A lot of people experience foot pain or other foot symptoms while exercising. Most people come to the false conclusion that it’s a normal part of the process. Contrary to popular belief, foot pain while exercising is not normal.
The most common areas that patients complain about foot pain are; heel pain, arch pain, and forefoot pain (under the ball of the foot or the toes). Foot pain can hinder your ability to walk, run or exercise.
At our office, we take care of many patients who suffer needlessly with foot pain and dysfunction.
We recommend that you think of your feet first when you engage in new exercise routines. Instead of throwing on an old pair of worn out tennis shoes, you should invest in a quality pair of walking or running shoes. Another good recommendation is to have a separate pair of shoes that you use for exercise only.
Everybody has individual footwear needs that are unique. Therefore, instead of making a blanket statement and recommending one particular brand of shoes, you should take your time and make sure you get fitted appropriately and try on several different pairs. Here are a few tips to keep in mind when selecting a new pair of tennis shoes:
- Be sure to have both feet measured by a store rep. Often times one foot is slightly larger than the other. If size difference is significant for you (such as a half-size difference), purchase your shoes for the larger foot.
- If you have wide feet it may help to look for shoe brands that offer width variations. People often experience undue foot stress while exercising due to shoes that are too narrow for their feet.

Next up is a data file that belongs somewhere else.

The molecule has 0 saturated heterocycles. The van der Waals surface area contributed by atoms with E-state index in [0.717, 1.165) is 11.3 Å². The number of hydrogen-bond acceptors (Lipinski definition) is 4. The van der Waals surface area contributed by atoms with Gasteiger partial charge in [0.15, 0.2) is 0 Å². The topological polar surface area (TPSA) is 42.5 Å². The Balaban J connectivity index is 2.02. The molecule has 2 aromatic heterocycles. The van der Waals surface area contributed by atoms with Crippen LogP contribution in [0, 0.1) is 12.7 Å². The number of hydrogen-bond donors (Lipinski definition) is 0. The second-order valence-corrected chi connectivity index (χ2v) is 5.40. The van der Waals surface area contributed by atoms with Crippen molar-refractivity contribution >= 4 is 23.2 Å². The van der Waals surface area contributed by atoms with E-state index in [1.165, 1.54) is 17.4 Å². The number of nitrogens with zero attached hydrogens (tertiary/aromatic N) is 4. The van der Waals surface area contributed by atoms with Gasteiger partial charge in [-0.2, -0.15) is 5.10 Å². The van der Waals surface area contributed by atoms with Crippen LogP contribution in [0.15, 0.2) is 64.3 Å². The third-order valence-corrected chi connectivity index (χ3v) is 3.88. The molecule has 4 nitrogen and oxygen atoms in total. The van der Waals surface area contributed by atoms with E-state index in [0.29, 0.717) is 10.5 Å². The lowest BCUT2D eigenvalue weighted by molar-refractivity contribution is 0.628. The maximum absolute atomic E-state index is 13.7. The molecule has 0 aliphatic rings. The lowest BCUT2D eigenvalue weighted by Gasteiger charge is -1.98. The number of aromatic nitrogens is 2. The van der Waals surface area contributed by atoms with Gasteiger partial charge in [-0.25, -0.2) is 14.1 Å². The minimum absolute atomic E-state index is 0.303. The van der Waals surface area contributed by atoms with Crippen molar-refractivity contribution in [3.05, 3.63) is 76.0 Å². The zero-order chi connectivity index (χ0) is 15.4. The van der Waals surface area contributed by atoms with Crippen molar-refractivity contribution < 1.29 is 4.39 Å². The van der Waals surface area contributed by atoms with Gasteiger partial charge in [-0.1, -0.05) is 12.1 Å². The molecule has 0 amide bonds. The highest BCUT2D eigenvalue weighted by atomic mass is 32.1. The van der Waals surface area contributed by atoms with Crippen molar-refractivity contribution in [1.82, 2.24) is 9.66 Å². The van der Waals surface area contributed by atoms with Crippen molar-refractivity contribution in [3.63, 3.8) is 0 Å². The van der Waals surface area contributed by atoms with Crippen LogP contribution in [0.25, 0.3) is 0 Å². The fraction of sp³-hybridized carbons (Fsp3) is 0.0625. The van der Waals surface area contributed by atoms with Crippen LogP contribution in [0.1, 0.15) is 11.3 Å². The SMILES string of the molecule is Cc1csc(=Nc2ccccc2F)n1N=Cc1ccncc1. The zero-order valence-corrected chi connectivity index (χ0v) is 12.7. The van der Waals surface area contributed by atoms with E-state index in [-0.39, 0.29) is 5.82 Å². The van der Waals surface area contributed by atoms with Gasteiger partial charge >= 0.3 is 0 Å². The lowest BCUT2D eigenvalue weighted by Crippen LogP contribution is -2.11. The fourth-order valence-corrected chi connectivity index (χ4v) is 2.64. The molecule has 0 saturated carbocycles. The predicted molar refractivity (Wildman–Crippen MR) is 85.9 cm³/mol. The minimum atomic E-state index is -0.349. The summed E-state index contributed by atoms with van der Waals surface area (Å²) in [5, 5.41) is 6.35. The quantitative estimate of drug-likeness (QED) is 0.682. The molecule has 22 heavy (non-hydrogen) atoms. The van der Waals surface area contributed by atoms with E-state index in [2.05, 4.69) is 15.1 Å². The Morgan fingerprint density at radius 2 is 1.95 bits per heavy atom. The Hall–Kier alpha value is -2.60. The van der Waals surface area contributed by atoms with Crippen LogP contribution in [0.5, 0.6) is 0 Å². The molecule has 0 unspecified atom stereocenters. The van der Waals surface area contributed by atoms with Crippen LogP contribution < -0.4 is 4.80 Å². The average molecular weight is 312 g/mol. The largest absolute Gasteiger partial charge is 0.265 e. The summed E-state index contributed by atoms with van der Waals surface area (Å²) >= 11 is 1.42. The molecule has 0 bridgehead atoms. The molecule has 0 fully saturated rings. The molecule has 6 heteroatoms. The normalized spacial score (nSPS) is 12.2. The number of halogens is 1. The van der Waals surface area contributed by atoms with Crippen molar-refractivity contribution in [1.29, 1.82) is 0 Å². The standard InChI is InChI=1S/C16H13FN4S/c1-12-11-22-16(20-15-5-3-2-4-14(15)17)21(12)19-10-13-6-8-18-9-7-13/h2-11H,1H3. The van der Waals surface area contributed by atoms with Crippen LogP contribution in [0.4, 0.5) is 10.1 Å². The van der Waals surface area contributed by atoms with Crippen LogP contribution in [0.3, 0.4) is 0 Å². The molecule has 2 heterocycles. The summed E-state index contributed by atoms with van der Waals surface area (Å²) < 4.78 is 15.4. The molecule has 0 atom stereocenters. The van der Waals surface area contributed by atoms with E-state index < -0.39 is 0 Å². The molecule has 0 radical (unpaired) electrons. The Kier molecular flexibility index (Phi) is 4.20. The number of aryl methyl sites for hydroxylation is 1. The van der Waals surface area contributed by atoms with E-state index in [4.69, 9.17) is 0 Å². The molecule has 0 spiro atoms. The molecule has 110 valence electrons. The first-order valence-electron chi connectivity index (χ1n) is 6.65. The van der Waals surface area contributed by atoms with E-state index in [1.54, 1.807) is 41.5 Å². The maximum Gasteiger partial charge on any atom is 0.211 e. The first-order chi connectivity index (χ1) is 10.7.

- Replace running shoes regularly. Most running shoes should be replaced at approximately 300-400 miles of use. Even though the tread may appear to be well maintained, the midsole will lose its shock-absorbing qualities. Continued use can cause increased micro-trauma to the feet and ankles, which can lead to foot pain, knee pain or shin splints while running.
Even if you wear the highest quality shoes and change them regularly, doesn’t mean you won’t develop a musculoskeletal foot condition at some point. Most foot problems are related to a structural imbalance involving the muscles, bones, and joints. These structural imbalances can be helped through specific chiropractic adjustments to the foot and ankle.
Chiropractic care is effective in helping different types of foot conditions, not just the spine. Therefore, if someone you know suffers from foot pain have them call our office to schedule a foot evaluation.
It’s possible that a structural problem is present. Such as a misalignment of one or more of the 26-foot bones. It’s important to know that simply choosing a new pair of shoes will not provide a lasting solution. When foot bones and joints lose their healthy alignment, it can have a negative impact on your overall health.
Chiropractic adjustments to the tiny bones of the feet will promote good foot and ankle flexibility, as well as increased strength and agility. This will allow you to wear a broader selection of footwear while engaging in your exercise routine.
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